Medicines in Acute and Chronic Care Driver Programme

Medicines in Acute and Chronic Care Driver Programme

The vision of this programme is to understand and transform the use of medicines for patients of all ages, especially those with complex care needs caused by multiple long-term conditions (MLTCs). Consequently, our programme will have a major focus on health and race inequalities, where MLTCs and polypharmacy are more prevalent. Our programme will maximise patient benefit and reduce medicines-associated harm. It will innovate guidelines and their deployment, to enable responsive medicines stratification and personalisation in real-time, informed by mature digital systems and individually linked health data, with the ultimate aim of improving patient outcomes.
Medicines are fundamental in maintaining human health. Prescription costs are rising faster than any other component of health care. Adverse drug reactions and side effects are increasingly common, especially in our globally ageing, multimorbid population. There is an unacceptably high rate of medicines related errors, fuelled by the complexity of guidelines and the expanding array of potential therapies. Those with lower education and low income are most likely to experience medicines-related adverse events and errors, suggesting there are considerable health inequalities in medicines mismanagement.

These challenges are not unique to the UK. Connecting with global programmes working to gather data on drug safety and rational drug use, we will work with HDR Global and their partnership with The Global Health Network to share our methods and outputs, and learn from different approaches within the community of practice to advance knowledge and engagement in pharmacovigilance.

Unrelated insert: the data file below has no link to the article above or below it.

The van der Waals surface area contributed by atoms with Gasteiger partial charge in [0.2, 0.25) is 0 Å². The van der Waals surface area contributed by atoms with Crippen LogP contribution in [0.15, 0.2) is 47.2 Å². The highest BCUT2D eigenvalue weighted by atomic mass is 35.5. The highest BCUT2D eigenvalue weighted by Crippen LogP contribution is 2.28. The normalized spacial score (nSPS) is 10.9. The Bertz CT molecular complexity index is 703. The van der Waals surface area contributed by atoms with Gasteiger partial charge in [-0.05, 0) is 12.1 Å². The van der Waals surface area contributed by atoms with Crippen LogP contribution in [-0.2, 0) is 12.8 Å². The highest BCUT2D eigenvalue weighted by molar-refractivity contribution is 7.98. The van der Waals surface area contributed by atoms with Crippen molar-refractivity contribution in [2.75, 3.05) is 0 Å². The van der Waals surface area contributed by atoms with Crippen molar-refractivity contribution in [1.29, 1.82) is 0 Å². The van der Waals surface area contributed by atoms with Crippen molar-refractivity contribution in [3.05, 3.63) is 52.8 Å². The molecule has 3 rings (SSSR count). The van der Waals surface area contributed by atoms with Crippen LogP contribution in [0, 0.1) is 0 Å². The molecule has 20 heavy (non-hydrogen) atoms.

This programme will tackle the most critical health challenges associated with medicines.
1. To understand the longitudinal determinants and consequences of appropriate and inappropriate polypharmacy.
2. To reduce medicines-related harm and enable de-prescribing.
3. To build treatment guidelines which are fit for purpose for our changing demography and care needs, informed by real-world patient complexity in real time.
4. To share methodologies, guidelines, and recommendations with teams across the globe

Medicines are fundamental to health care, with a global spend of approximately 1.3 trillion U.S dollars in 20204. In 2019/20 the overall drugs cost at list price in the NHS was £20.9 billion with hospital drug prescribing accounting for over half (55.9%) of the total drugs-spend, at £11.7 billion (2019/20)5. Medicines spending increased by 9.9% from 2019 to 2020, a substantially faster rate of growth than the overall NHS budget.

Challenge 1: Reducing avoidable drug-drug interactions and medicines-related adverse events through risk prediction and deprescribing.
Polypharmacy is increasingly common. In 2021, the Ridge report6 (“Good for you, good for us, good for everybody. A plan to reduce overprescribing to make patient care better and safer, support the NHS, and reduce carbon emissions”) highlighted that 15% of people in England are taking >5 medicines a day.

The most common reasons for polypharmacy include the management of multiple, long-term, non-communicable conditions7. There are known health and race inequalities with polypharmacy, with a higher medication burden in those experiencing social deprivation and in certain ethnic groups. Although some polypharmacy is appropriate, much is not. Each year there are approximately 7 million emergency admissions to hospital, with 6.5% of adult and 3% of paediatric hospital admissions due to adverse drug reactions and 1% of hospital admissions caused by drug-drug interactions. The risk of drug related adverse events is much greater in those taking 5 medicines or more8. Realising the widespread scale of harm arising from polypharmacy, The World Health Organisation identified Medication Without Harm as the third international Global Patient Safety Challenge9. This initiative, designed to raise global awareness about inappropriate and hazardous prescribing, aims to reduce avoidable medication harm by 50% globally over 5 years. Deprescribing potentially inappropriate medications can minimise drug-related harm, but a new approach is needed to medication management, to reach this ambitious goal.